- Declaration through the OSS: When Martin wants to declare his VAT through the OSS regulation, he only needs a Dutch VAT registration. Once every quarter, he passes on the details of his transactions to the Tax and Customs Administration, which sorts them out for him and sends them to the right countries.
Local declarations can take up a lot of time and effort. Applying for a VAT number for each country takes time, and communication is in the language of the country itself: language skills are therefore required. That is why the One Stop Shop may be an attractive choice for Martin: he only needs to apply for one VAT number and he does not have to take into account different languages and declaration periods.
So what changed?
Before the OSS was introduced, each country could set its own threshold. If you exceeded this threshold, you had to register for VAT in that country. Now, a general European threshold of EUR 10,000 has been introduced. Do you exceed this threshold? Then you qualify for the OSS!
The country to which you sell your goods determines the amount of VAT, not the country in which your business is based. This is known as the destination principle of the OSS regulation. You are obliged to report sales above this threshold in the OSS declaration. Are you below the threshold value? If so, the domestic VAT rules continue to apply.
The most obvious change is the declaration itself. Entrepreneurs now have the option to opt for the OSS regulation, which makes VAT declaration a lot easier. Again: a One Stop Shop registration is not obligatory, but it does make things easier!
When you make use of the OSS scheme, the destination principle always applies. This means that you can charge the VAT rate of the destination country on your supply. This means that it no longer matters in which country your business is based! This means that large companies, for example, cannot take advantage of being based in a country with a low VAT rate. The rates are now the same for everyone, creating a more competitive playing field.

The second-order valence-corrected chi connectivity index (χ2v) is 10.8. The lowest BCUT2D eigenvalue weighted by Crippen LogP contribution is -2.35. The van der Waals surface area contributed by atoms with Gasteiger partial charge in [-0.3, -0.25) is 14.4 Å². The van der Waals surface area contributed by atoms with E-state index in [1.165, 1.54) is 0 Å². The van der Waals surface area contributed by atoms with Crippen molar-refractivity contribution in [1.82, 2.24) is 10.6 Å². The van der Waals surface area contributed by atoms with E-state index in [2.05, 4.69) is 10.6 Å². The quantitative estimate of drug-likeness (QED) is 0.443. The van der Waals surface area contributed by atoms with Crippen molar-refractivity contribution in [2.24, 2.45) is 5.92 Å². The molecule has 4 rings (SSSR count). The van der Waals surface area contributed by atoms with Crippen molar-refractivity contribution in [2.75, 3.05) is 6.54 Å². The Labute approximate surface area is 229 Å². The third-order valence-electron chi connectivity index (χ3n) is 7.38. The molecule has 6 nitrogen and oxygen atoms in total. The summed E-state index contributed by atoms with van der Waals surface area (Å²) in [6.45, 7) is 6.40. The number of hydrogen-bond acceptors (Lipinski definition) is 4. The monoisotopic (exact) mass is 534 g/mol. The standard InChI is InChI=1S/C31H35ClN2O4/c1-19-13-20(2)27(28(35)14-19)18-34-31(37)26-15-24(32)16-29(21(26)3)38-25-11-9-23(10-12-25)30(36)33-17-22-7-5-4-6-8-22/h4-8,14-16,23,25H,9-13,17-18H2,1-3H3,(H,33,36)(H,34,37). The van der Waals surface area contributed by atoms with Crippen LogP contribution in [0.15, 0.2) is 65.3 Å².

What are the advantages of One Stop Shop?
Firstly, the One Stop Shop reduces the administrative burden. You no longer have to register for VAT in all the individual countries, but only in the country where your business is based! That already saves a lot of administration. The invoicing also only has to take into account the country where you are based. This again makes a considerable difference in the administrative burden, since European regulations can be quite divergent in this respect.
Secondly, there are often fewer costs involved in the One Stop Shop arrangement. Instead of filing several returns, you only have to file one every quarter. International bank transfers often come with extra costs, so the One Stop Shop can be an advantageous choice.
Perhaps the most important benefit of the OSS, as mentioned above, is that it creates a fairer competitive environment. Before the OSS was introduced, you were out of luck if your business was based in a country with a high VAT rate. This was a disadvantage compared to your competitors in countries with a lower VAT rate, as they had to pay less tax.
Despite the fact that the new regulation is intended to make VAT declarations easier,
you can still get lost in the maze of new information. Therefore, the most important points are listed below:
- What:The OSS is a tax registration that regulates your VAT obligations for all EU countries.
- Who: Do you exceed the EUR 10,000 threshold? Then you can make use of the OSS.
- Why: The OSS provides more competition, but less cost and administration.
- Where: You can register your OSS at the tax office of the country where your company is located.
- Pay attention: Do you sell through Amazon? Then, in addition to an OSS registration, you still need a local VAT registration in countries where you have stock.
Help with OSS-registration and declaration
Because of the new regulation and all the changes it entails, you may spend a lot of time figuring out which rules apply to you. At Staxxer, we can take your VAT administration off your hands so that you can focus on growing your business.